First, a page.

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Leveraging the Read Aloud to Support your Students as Writers

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Interactive read aloud of a text provides an ideal opportunity for students to write in response to text. During an interactive read aloud, when teachers initiate questions that generate high-level thinking, students have a chance to rehearse their ideas and practice thinking together.   Generally when children can construct shared meaning during these whole group discussions, the understanding that is generated is more robust because it encompasses multiple perspectives.  Because writing is the most complex of literacy tasks, students require the most scaffolding in order to be successful. 


 Watch this <video> ( (7:20) as this teacher discusses the steps she uses to scaffold students’ written response: 

  • Interactive read aloud

  • Think-Pair-Share

  • Sharing with the group

  • Building on each other’s ideas

  • Putting ideas on paper





Written responses can be housed in a notebook and incorporated into part of interactive read aloud experience. Teachers can provide students with specific prompts for written response. These might be: 

Draw a scene from our read aloud text.  Your scene needs to include:  characters, setting, labels, caption. 


Prompt for written response to My Father's Dragon:  What was the problem in the story?  What was the solution?



It is common to discus specific characters in a story.  To capture some of the nuances of character actions or motivations, students might draw the facial expressions of characters:


During reading students can also make notes of key ideas or questions.  After reading, students can use the notes to guide discussions in small groups.  After talking with peers, students might provide further explanation or elaborate on their original ideas.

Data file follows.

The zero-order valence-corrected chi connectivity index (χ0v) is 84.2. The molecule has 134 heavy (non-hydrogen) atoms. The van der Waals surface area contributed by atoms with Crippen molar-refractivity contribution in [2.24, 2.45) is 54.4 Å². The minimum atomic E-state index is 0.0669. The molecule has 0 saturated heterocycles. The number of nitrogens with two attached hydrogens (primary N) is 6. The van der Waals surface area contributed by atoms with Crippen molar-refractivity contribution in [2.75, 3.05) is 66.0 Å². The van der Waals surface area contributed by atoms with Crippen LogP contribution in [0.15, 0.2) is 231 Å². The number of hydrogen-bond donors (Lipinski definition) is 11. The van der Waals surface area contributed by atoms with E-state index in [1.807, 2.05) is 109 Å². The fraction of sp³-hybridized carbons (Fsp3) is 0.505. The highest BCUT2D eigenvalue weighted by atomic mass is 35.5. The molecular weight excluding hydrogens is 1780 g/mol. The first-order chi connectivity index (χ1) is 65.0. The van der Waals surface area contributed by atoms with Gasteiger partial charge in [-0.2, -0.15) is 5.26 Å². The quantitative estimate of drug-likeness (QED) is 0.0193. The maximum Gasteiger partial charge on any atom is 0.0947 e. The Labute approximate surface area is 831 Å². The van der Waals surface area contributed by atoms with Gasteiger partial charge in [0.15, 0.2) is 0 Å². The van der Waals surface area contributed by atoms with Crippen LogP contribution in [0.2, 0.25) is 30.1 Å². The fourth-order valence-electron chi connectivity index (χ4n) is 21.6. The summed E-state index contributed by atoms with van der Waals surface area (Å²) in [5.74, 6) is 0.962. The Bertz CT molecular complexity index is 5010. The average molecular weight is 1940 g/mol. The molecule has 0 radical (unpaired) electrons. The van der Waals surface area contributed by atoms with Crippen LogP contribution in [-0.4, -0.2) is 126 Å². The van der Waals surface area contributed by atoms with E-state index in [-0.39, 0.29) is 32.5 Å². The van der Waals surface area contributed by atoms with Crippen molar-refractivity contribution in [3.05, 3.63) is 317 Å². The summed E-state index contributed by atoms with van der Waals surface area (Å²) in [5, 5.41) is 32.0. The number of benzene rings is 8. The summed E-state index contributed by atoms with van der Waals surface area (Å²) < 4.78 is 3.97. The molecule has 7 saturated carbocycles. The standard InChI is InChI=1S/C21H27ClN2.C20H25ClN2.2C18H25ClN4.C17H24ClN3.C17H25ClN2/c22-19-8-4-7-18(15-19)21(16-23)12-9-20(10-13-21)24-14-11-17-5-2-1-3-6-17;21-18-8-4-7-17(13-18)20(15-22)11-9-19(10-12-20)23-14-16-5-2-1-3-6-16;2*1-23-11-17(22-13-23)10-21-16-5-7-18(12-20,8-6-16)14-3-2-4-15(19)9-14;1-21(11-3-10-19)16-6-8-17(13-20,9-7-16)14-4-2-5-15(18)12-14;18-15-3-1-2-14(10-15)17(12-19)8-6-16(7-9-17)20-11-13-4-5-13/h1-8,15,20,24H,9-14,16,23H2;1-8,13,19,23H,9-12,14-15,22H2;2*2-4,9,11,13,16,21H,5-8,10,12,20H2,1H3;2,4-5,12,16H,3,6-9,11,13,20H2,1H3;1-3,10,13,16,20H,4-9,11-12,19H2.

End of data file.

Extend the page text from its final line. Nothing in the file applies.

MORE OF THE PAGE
Written response to read aloud can be a powerful starting place to build writing practices in the classroom because it provides a common experience to discuss and reflect upon.  Discussions that occur during interactive read alouds can become a forum to rehearse ideas, make connections, create shared understanding- which is the kind of scaffolding young writers need to be successful.  Just like interactive read aloud, written response to reading should be driven by learning standards, the process needs to be modeled, and students need time for guided practice.  For more more information about reading and writing connections, here is addition text, Reading and Writing Connection.  
Before you complete this inquiry cycle, revisit the goals that you set in the beginning using the inventory of practice, to discuss any instructional shifts you have made during this experience, and make plans with your team to continue to support these changes- by committing to peer-observations in the future, building in routine collaborative planning to develop high-leveled questions, share learning with families by developing resources for parents that align with new interactive practices.

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These tools were created as part of the Literacy Improvement in Rural Education through Collaboration (LIREC) project funded by the U.S. Department of Education